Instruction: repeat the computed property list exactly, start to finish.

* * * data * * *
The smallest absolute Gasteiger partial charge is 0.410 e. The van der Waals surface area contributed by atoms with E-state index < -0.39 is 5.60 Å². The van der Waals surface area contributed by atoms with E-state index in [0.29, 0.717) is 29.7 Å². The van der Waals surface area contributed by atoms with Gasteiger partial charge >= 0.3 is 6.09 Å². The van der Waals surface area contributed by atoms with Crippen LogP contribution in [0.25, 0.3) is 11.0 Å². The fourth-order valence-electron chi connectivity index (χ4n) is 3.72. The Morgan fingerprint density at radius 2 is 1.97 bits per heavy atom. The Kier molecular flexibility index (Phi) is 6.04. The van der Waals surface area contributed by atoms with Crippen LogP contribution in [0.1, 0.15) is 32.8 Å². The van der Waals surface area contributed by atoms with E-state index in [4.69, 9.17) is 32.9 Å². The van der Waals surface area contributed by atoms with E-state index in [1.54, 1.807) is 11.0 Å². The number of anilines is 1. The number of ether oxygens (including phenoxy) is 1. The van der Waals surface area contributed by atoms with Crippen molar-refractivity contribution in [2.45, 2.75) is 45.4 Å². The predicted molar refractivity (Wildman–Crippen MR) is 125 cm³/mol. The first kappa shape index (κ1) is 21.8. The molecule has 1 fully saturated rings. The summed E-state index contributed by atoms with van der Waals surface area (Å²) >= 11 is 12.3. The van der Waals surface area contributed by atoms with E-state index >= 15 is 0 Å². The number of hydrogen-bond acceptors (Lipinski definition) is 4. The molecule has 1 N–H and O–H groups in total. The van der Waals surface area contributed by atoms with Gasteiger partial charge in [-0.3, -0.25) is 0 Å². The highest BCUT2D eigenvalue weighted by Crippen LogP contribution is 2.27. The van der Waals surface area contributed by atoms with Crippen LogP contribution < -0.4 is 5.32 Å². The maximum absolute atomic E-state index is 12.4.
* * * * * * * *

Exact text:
The smallest absolute Gasteiger partial charge is 0.410 e. The van der Waals surface area contributed by atoms with E-state index < -0.39 is 5.60 Å². The van der Waals surface area contributed by atoms with E-state index in [0.29, 0.717) is 29.7 Å². The van der Waals surface area contributed by atoms with Gasteiger partial charge >= 0.3 is 6.09 Å². The van der Waals surface area contributed by atoms with Crippen LogP contribution in [0.25, 0.3) is 11.0 Å². The fourth-order valence-electron chi connectivity index (χ4n) is 3.72. The Morgan fingerprint density at radius 2 is 1.97 bits per heavy atom. The Kier molecular flexibility index (Phi) is 6.04. The van der Waals surface area contributed by atoms with Crippen LogP contribution in [0.1, 0.15) is 32.8 Å². The van der Waals surface area contributed by atoms with E-state index in [4.69, 9.17) is 32.9 Å². The van der Waals surface area contributed by atoms with E-state index in [1.54, 1.807) is 11.0 Å². The number of anilines is 1. The number of ether oxygens (including phenoxy) is 1. The van der Waals surface area contributed by atoms with Crippen molar-refractivity contribution in [2.45, 2.75) is 45.4 Å². The predicted molar refractivity (Wildman–Crippen MR) is 125 cm³/mol. The first kappa shape index (κ1) is 21.8. The molecule has 1 fully saturated rings. The summed E-state index contributed by atoms with van der Waals surface area (Å²) >= 11 is 12.3. The van der Waals surface area contributed by atoms with E-state index >= 15 is 0 Å². The number of hydrogen-bond acceptors (Lipinski definition) is 4. The molecule has 1 N–H and O–H groups in total. The van der Waals surface area contributed by atoms with Gasteiger partial charge in [-0.3, -0.25) is 0 Å². The highest BCUT2D eigenvalue weighted by Crippen LogP contribution is 2.27. The van der Waals surface area contributed by atoms with Crippen LogP contribution < -0.4 is 5.32 Å². The maximum absolute atomic E-state index is 12.4.